Way back in the 1990s when Bubba was playing humidor with Monica, Field & Stream ran a series of uncharacteristic, twisted humor pieces by an artist/writer who called himself W. Hardbark McLoughlin. “Bark,” as his friends called him, came to F&S via National Lampoon during its glory days. He combined an absurdist sense of humor with hyper-realistic, grotesque paintings. Some of his stuff became classic, such as “Lester’s Ammo” and it was collected into a book of golden-age-of-outdoor-art parodies called Hook and Bullet.
Wayne Hardbark McLoughlin, artist, gun nut, knife nut, humorist, United States Marine, and my friend, died on July 5th of non-Hodgkins lymphoma, pneumonia, and a hospital infection. I went to see him in April. Bark had improved after a dreadful winter, and we thought we might even go hunting again this fall, but it was not to be.
Bark was a combat Marine. He enlisted in the ‘60s and was sent to South Vietnam, Republic of, with the First Marine Expeditionary Force. He got himself shot as a result, and had a recurring nightmare in which he and his platoon were in their fighting holes at night, and in the darkness in front of him the NVA began to rise up out of the mist. There were far too many of them to stop, and it was at that point that he would wake up sweating.
Bark took his nickname from the 60s western Hombre, in which Richard Boone says to Paul Newman, “Mister, you’ve got some hard bark on you.” He loved the movie, and that line.
The last time we saw each other, Bark gave me a memento that he had acquired when he visited Guadalcanal. It’s a badly rusted, non-functioning .32 Colt Police Positive revolver that had lain on the ocean floor where the Marines came ashore in 1942 for God knows how many years. The grips are gone, the mainspring is gone, the cylinder is completely rusted through in places and there are no rounds in it.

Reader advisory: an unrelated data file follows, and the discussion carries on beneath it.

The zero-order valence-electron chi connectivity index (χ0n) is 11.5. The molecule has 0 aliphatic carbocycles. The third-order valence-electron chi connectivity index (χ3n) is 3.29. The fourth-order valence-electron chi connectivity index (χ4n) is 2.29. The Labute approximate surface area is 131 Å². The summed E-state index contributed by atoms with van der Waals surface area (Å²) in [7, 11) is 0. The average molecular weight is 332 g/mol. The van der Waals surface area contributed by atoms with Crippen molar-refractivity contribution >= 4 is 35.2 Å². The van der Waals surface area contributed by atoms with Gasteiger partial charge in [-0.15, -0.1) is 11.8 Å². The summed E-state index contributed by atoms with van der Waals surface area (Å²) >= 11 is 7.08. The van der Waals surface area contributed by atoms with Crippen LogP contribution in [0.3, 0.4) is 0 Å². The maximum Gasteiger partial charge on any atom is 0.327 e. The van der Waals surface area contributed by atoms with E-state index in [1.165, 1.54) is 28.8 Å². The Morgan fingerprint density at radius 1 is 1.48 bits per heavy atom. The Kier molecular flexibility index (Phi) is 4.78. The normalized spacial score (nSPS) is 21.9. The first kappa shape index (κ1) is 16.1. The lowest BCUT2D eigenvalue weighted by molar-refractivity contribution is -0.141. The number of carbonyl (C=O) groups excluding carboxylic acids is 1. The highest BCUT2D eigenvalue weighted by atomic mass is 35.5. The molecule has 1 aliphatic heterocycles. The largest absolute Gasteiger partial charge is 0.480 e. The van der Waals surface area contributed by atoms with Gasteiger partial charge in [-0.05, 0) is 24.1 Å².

The Colt is mute. I’ll never know who owned it, or how a civilian revolver came to be carried by a Marine (or perhaps a soldier; the Army was there, too) or how it came to be lost.
James Jones, the author of From Here to Eternity, served on Guadalcanal as an Army infantryman, and wrote a novella called The Pistol, in which a private bound for combat lucks into a Model 1911 which becomes his hope of survival, his only chance to survive the sword-swinging Japanese he sees in his nightmares, and is certain he will meet for real.
I think there’s a connection between Jones’ private and this handgun. I think this Colt belonged to some E-2 or E-3 who was not authorized a sidearm, and who bought it (or was given it) as insurance. Possibly he had to keep it hidden, and maybe stuck it in a rucksack where it wouldn’t be seen, and from which it vanished.
He must have been absolutely sick when he discovered it was missing. Probably he searched for it, never realizing he had lost it wading ashore. Did he need it and not have it? I’ll never know. Did he survive the war or did he die on the ‘Canal, wondering where his Colt was?
This rusty piece of steel will never tell.
Semper Fi, Hardbark McLoughlin.